New Year's Contracting Resolutions

2022 Construction Site

You’ve made it to 2022 and through our countdown of 2021’s construction contracting takeaways! Now is the time to take all the lessons you learned in 2021 and create some goals for 2022. To help, we’ve compiled a list of contracting resolutions to help you ring in the new year. Make 2022 a success by keeping these top 5 construction contracting resolutions in mind when negotiating construction projects:

1. Know who you are contracting with, even outside of your contract.

Do your due diligence and research the project participants. Is the owner a single purpose LLC? Does the owner have risky financing? Does the general contractor have a lot of experience in the region? Have you worked with the general contractor before? Can you determine the solvency of any of the Project participants to know whether the Project is financially healthy and can weather volatility in the market? The financial pressures may come from upstream (owners and general contractors) and downstream (suppliers and laborers), outside your actual contract, and may affect your ability to get paid and perform your work. Know who is on the project before signing your contract and take the time at the beginning of a project to compile all of the other upstream contracts that flow down into yours.

2. Review contracts before you execute them to determine whether you are giving up important rights or assuming too much risk.

Knowing the effect that contract provisions have on your rights and your assumption of risk is a good step in protecting your business. Take care reading and understanding each provision so that you know how it could affect your ability to get paid. For example, you should know whether the contract limits your mechanic’s lien rights and/or whether payment to you by a general contractor is contingent on payment of a general contractor by the owner under a “pay-if-paid” provision. The time spent reviewing your contracts before you enter them can help you negotiate terms that reduce your risk, secure your rights, and save you time and legal fees fighting a construction contract that’s gone sideways. And, remember to review the contract in its entirety. Headings are often misleading and, if relied upon, could cause you to overlook an important provision that affects your ability to get paid.

3. Familiarize yourself with notice requirements.

Construction contracts and subcontracts commonly contain provisions with specific requirements related to changes to payment and work. Knowing how and when you must give notice to a general contractor or owner is vital to ensuring payment for compensable changes to work. Does your contract require notice be in writing or by a particular application? Are you required to give notice seven days (or sooner) after the occurrence of the event or discovery giving rise to the change? Knowing notice requirements and developing an internal system that ensures your compliance with notice requirements can have a big impact on obtaining payment for changes.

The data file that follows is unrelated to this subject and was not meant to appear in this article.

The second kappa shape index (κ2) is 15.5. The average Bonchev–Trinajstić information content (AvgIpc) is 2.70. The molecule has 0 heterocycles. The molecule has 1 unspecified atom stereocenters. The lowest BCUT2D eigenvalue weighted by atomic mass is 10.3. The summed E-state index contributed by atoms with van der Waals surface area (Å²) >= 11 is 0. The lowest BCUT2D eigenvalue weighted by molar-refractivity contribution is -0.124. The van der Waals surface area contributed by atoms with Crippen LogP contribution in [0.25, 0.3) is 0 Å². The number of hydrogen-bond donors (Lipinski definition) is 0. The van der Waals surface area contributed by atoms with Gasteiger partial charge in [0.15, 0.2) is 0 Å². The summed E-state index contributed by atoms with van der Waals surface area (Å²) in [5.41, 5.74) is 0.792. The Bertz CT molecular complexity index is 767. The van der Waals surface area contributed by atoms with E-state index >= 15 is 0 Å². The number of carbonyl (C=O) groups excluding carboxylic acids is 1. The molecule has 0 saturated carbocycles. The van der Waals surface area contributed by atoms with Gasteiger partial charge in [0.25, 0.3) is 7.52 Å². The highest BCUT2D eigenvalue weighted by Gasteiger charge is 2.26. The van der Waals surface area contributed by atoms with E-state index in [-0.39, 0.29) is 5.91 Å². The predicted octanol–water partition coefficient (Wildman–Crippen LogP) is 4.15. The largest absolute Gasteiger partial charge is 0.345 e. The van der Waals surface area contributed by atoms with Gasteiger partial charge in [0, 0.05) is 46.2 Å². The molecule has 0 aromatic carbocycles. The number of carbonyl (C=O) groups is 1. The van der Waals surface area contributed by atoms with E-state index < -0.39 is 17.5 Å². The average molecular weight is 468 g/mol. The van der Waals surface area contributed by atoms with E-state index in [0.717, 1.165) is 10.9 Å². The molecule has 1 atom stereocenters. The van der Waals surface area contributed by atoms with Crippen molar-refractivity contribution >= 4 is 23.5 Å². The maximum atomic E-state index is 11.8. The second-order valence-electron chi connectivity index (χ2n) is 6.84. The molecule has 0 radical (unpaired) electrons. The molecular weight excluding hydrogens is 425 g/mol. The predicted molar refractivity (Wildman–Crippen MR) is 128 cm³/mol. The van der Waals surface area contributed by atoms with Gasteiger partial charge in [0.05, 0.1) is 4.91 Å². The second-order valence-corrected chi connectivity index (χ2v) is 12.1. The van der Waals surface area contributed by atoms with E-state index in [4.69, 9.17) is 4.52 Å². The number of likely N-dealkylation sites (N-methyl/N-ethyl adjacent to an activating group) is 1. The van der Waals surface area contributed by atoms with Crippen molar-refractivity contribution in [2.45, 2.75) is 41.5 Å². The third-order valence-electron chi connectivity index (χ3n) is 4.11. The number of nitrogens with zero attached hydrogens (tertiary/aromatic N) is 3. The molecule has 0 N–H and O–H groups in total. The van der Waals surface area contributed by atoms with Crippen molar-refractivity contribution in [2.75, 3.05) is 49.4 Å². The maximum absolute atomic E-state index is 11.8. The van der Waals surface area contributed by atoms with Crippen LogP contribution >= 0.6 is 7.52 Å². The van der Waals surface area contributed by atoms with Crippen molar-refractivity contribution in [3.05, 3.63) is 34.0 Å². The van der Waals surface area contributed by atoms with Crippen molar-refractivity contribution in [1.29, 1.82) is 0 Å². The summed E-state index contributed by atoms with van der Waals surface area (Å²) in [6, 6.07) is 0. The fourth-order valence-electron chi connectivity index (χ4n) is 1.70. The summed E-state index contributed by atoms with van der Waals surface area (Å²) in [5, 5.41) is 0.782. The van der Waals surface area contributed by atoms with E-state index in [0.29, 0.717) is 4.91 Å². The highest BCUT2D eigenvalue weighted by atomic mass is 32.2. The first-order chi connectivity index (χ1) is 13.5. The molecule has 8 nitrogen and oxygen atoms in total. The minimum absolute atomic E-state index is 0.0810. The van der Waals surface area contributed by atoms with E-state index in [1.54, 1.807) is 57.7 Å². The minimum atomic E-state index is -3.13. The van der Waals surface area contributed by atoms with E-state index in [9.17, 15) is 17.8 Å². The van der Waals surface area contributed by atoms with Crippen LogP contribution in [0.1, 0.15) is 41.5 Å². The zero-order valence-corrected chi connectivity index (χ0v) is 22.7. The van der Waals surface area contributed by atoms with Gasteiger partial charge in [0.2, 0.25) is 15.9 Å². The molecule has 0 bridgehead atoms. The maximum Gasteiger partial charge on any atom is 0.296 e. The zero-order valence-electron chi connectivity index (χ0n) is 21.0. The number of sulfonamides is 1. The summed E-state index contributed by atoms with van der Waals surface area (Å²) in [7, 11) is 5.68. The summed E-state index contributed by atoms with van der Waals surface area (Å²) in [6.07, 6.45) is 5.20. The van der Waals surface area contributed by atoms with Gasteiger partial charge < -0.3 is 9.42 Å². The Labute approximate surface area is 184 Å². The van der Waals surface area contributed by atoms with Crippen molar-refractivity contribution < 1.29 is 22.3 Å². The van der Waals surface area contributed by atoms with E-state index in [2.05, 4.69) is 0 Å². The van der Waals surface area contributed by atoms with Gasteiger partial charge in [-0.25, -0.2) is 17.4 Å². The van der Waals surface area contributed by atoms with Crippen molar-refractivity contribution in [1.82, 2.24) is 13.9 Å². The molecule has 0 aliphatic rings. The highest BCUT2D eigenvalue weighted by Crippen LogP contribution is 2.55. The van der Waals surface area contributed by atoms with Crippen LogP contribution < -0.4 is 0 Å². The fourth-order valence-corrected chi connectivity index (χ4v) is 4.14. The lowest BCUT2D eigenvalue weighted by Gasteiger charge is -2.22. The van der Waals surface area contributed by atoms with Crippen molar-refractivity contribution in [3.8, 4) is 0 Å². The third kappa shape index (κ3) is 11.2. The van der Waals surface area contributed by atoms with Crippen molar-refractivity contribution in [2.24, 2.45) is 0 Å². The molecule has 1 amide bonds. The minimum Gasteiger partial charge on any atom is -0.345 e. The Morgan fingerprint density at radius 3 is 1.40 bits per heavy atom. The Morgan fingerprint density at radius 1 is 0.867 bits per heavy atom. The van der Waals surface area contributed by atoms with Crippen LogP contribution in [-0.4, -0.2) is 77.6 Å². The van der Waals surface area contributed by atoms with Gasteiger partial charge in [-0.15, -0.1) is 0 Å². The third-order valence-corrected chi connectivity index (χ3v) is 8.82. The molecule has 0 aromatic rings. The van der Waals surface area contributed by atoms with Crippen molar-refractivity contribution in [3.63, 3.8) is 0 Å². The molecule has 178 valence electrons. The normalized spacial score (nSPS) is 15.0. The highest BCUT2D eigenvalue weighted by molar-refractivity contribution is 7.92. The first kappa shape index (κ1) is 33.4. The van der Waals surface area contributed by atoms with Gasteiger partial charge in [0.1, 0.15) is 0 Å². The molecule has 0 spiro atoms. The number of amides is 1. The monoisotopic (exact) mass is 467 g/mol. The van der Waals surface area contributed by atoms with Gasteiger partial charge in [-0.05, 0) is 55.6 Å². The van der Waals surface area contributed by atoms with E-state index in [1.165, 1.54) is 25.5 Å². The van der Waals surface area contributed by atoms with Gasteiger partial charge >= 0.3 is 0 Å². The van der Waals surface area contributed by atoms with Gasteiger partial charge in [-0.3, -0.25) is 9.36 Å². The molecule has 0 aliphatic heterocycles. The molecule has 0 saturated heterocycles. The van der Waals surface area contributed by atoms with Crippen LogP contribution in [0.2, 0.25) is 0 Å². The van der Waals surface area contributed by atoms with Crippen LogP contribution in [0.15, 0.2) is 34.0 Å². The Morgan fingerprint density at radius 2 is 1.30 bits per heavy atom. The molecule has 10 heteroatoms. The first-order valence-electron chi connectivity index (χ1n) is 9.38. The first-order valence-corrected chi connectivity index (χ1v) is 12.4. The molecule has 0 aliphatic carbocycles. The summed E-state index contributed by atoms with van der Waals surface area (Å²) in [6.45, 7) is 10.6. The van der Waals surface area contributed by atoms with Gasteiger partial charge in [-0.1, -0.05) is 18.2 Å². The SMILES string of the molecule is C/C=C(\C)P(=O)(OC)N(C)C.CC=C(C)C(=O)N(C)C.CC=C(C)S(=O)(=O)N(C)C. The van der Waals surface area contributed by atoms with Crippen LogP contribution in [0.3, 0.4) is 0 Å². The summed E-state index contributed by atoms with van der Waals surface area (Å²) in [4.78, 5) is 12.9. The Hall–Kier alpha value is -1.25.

4. Negotiate for modifications of risky provisions. 

If the circumstances allow, where a construction contract shifts to you more risk than you are willing to bear, negotiate for modifications that better balance those risks. For example, if your contract contains an indemnity provision under which your indemnification obligations are too great or unbalanced, negotiate for an indemnification clause that allocates indemnity obligations based on the pro rata share of responsibility for the loss, or for an indemnification of only losses that are insurable. Vow to work with a legal professional who can help you identify the risk in certain clauses and can offer modifications and/or alternative clauses that are tailored to the level of risk you’re willing to accept. 

5. Know the laws affecting your rights and enforce those statutory rights. 

States have enacted laws affecting retainage, prompt payment, mechanic’s lien and bond rights, and COVID requirements. Knowing the nuances of those statutes allows you to make sure those rights are preserved under your contracts. For example, in Colorado, separate retainage acts govern private and public contracts and have unique requirements for the laws to apply; but you must understand how those acts apply to your projects before you can enforce your rights under them. Find a way to stay abreast of statutory changes so that you have the upper hand in all your contract negotiations this year.  

And, as always, remember to seek help if you need it. The Construction Law Practice Group at Woods Aitken can help you and your team meet these contracting resolutions. We offer risk management seminars that can be tailored to address unique challenges facing a business and can review and draft contracts to aid in your negotiations. We encourage you to subscribe to our Construction Law E-Briefs for the latest construction news, tips, and updates.